Procedurally defaulted claims cannot be reviewed unless " the [petitioner] can demonstrate cause for the default and actual prejudice as a result of the alleged violation of federal law, or demonstrate that failure to consider the claims will result in a fundamental miscarriage of justice." Coleman v. Thompson, 501 U.S. at 750, 111 S.Ct. 2546. In order to demonstrate cause, the petitioner must show that " some objective factor external to the defense impeded [the petitioner's] efforts to

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comply with the state's procedural rule." Id. at 753, 111 S.Ct. 2546 (citation omitted). Examples of cause include: (1) a showing that the factual or legal basis for a claim was not reasonably available; (2) a showing that some interference by state officials made compliance with the state procedural rule impracticable; (3) attorney error that constitutes ineffective assistance of counsel. Id. at 753-54, 111 S.Ct. 2546. Recently, the Supreme Court held that a petitioner can demonstrate cause to excuse his procedural default of an ineffective assistance of trial counsel claim if he alleges that counsel was ineffective in his post-conviction proceedings for failing to raise this claim. See Martinez v. Ryan, __ U.S. __, 132 S.Ct. 1309, 1315, 182 L.Ed.2d 272 (2012).

The fundamental miscarriage of justice exception is limited to cases of " actual innocence." Schlup v. Delo, 513 U.S. 298, 321-22, 115 S.Ct. 851, 130 L.Ed.2d 808 (1995). In order to demonstrate that he is " actually innocent," the petitioner must present new, reliable evidence of his innocence that was not presented at trial.[7] Id. at 316-17, 324, 115 S.Ct. 851. The court must consider new evidence of innocence along with the entire record, even that which was excluded or unavailable at trial. Id. at 327-28, 115 S.Ct. 851. Thereafter, the petitioner's defaulted claims can be reviewed only if the court is satisfied " that it is more likely than not that no reasonable juror would have found petitioner guilty beyond a reasonable doubt." Id. at 327, 115 S.Ct. 851. The court must consider whether Petitioner's default of Grounds One (a), (b), and (c) can be excused.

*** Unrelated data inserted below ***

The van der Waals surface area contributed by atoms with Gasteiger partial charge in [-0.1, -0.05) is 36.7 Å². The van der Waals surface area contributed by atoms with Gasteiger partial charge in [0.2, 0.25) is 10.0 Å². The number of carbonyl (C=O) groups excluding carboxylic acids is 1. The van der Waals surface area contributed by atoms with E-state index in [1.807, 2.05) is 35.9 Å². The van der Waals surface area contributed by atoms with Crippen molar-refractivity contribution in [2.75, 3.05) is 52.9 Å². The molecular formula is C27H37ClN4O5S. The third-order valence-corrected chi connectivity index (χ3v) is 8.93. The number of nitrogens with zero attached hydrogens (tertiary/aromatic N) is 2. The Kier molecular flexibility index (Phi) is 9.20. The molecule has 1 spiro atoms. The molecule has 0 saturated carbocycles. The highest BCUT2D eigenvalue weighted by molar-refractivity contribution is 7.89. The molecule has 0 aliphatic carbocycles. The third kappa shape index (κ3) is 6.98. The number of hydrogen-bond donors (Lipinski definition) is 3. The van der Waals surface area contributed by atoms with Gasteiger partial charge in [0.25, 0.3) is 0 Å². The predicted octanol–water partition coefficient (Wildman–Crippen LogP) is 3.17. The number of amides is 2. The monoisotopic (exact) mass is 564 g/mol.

2. Grounds One (a), (b) and (c)— Ineffective Assistance of Counsel for Failing to Object to the Court's Failure to Advise Petitioner of His Right to an Unanimous Jury Trial

In Ground One (a) Petitioner alleges that his trial counsel was ineffective for failing object to the trial court's failure to advise him that he was entitled to a unanimous jury trial. Pet. at 8. Petitioner further asserts in Ground One (b) and (c) that his direct appellate and PCRA counsel were ineffective for failing to challenge his trial counsel's effectiveness. Pet. at 9. The Commonwealth argues that all of Petitioner's claims presented in Ground One are unexhausted and procedurally defaulted. See Resp. at 17. These claims, not presented on direct appeal or in Petitioner's PCRA appeal, have never been presented to any state appellate court for review. See supra n. 2, and 4. Accordingly, these claims are unexhausted. Petitioner is time-barred from raising the claims presented in Grounds One (a), (b) and (c) in a new PCRA petition, hence, these claim are procedurally defaulted, as well.[8] See Keller, 251 F.3d at 415.

Since Petitioner's claims asserted in Grounds One (a), (b), and (c) are procedurally defaulted, the claims must be dismissed, unless Petitioner demonstrates both " cause" for the default and " actual

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prejudice" as a result of the alleged violation of federal law, or shows that this court's failure to consider the claim will result in a " fundamental miscarriage of justice." Wainwright v. Sykes, 433 U.S. 72, 91, 97 S.Ct. 2497, 53 L.Ed.2d 594 (1977). Petitioner's allegations concern his counsels' ineffectiveness both at the trial and collateral review levels. A petitioner can demonstrate cause to excuse his procedural default of an ineffective assistance of trial counsel claim if he alleges that counsel was ineffective in his post-conviction proceedings for failing to raise this claim. See Martinez v. Ryan, __U.S. __, 132 S.Ct. 1309, 1320, 182 L.Ed.2d 272 (2012). Based upon the Supreme Court's ruling in Martinez, Petitioner might be able to establish " cause" to excuse his procedural default of these claims. See id. In the interest of justice, the court will conduct a de novo review of the merits of Petitioner's claims presented in Ground Ones (a), (b) and (c) in accordance with 28 U.S.C. § 2254(b)(2).